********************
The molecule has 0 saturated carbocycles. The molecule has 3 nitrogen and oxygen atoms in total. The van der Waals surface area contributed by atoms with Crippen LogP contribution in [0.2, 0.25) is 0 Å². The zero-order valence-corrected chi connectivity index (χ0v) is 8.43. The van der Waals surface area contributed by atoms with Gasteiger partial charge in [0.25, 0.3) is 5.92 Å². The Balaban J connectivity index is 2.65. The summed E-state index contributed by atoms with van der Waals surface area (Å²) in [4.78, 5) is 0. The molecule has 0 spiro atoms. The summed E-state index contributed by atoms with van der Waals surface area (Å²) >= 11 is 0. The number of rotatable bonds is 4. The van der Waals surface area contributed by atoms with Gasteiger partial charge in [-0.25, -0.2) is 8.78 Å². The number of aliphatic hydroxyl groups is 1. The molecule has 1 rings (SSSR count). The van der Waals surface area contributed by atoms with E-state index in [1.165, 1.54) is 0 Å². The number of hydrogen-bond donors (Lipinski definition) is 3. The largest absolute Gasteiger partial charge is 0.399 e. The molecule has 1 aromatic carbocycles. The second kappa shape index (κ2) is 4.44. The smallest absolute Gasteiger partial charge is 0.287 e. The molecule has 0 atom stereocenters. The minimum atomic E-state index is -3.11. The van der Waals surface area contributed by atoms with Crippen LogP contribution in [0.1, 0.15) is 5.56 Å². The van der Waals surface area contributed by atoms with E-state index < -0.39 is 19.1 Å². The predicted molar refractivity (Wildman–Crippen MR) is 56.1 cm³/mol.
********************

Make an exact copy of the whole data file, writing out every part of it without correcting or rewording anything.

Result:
The molecule has 0 saturated carbocycles. The molecule has 3 nitrogen and oxygen atoms in total. The van der Waals surface area contributed by atoms with Crippen LogP contribution in [0.2, 0.25) is 0 Å². The zero-order valence-corrected chi connectivity index (χ0v) is 8.43. The van der Waals surface area contributed by atoms with Gasteiger partial charge in [0.25, 0.3) is 5.92 Å². The Balaban J connectivity index is 2.65. The summed E-state index contributed by atoms with van der Waals surface area (Å²) in [4.78, 5) is 0. The molecule has 0 spiro atoms. The summed E-state index contributed by atoms with van der Waals surface area (Å²) >= 11 is 0. The number of rotatable bonds is 4. The van der Waals surface area contributed by atoms with Gasteiger partial charge in [-0.25, -0.2) is 8.78 Å². The number of aliphatic hydroxyl groups is 1. The molecule has 1 rings (SSSR count). The van der Waals surface area contributed by atoms with E-state index in [1.165, 1.54) is 0 Å². The number of hydrogen-bond donors (Lipinski definition) is 3. The largest absolute Gasteiger partial charge is 0.399 e. The molecule has 1 aromatic carbocycles. The second kappa shape index (κ2) is 4.44. The smallest absolute Gasteiger partial charge is 0.287 e. The molecule has 0 atom stereocenters. The minimum atomic E-state index is -3.11. The van der Waals surface area contributed by atoms with Crippen LogP contribution in [0.1, 0.15) is 5.56 Å². The van der Waals surface area contributed by atoms with E-state index < -0.39 is 19.1 Å². The predicted molar refractivity (Wildman–Crippen MR) is 56.1 cm³/mol.